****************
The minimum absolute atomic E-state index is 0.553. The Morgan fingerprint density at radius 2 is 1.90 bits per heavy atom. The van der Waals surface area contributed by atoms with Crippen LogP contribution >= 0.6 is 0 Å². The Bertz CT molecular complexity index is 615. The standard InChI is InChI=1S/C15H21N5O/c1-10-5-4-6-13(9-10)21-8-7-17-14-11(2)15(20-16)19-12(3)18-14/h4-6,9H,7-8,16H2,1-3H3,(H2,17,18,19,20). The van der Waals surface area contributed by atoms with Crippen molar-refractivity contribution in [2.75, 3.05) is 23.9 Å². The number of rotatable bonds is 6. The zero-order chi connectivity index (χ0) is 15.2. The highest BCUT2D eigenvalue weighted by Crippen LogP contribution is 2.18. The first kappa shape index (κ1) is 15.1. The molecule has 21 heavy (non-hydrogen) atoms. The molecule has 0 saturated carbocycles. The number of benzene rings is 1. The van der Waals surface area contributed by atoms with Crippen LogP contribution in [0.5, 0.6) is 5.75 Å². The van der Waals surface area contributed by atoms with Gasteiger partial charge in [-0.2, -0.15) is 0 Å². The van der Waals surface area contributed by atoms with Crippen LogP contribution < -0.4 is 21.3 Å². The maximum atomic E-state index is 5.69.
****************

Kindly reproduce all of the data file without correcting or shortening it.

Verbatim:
The minimum absolute atomic E-state index is 0.553. The Morgan fingerprint density at radius 2 is 1.90 bits per heavy atom. The van der Waals surface area contributed by atoms with Crippen LogP contribution >= 0.6 is 0 Å². The Bertz CT molecular complexity index is 615. The standard InChI is InChI=1S/C15H21N5O/c1-10-5-4-6-13(9-10)21-8-7-17-14-11(2)15(20-16)19-12(3)18-14/h4-6,9H,7-8,16H2,1-3H3,(H2,17,18,19,20). The van der Waals surface area contributed by atoms with Crippen molar-refractivity contribution in [2.75, 3.05) is 23.9 Å². The number of rotatable bonds is 6. The zero-order chi connectivity index (χ0) is 15.2. The highest BCUT2D eigenvalue weighted by Crippen LogP contribution is 2.18. The first kappa shape index (κ1) is 15.1. The molecule has 21 heavy (non-hydrogen) atoms. The molecule has 0 saturated carbocycles. The number of benzene rings is 1. The van der Waals surface area contributed by atoms with Crippen LogP contribution in [0.5, 0.6) is 5.75 Å². The van der Waals surface area contributed by atoms with Gasteiger partial charge in [-0.2, -0.15) is 0 Å². The van der Waals surface area contributed by atoms with Crippen LogP contribution < -0.4 is 21.3 Å². The maximum atomic E-state index is 5.69.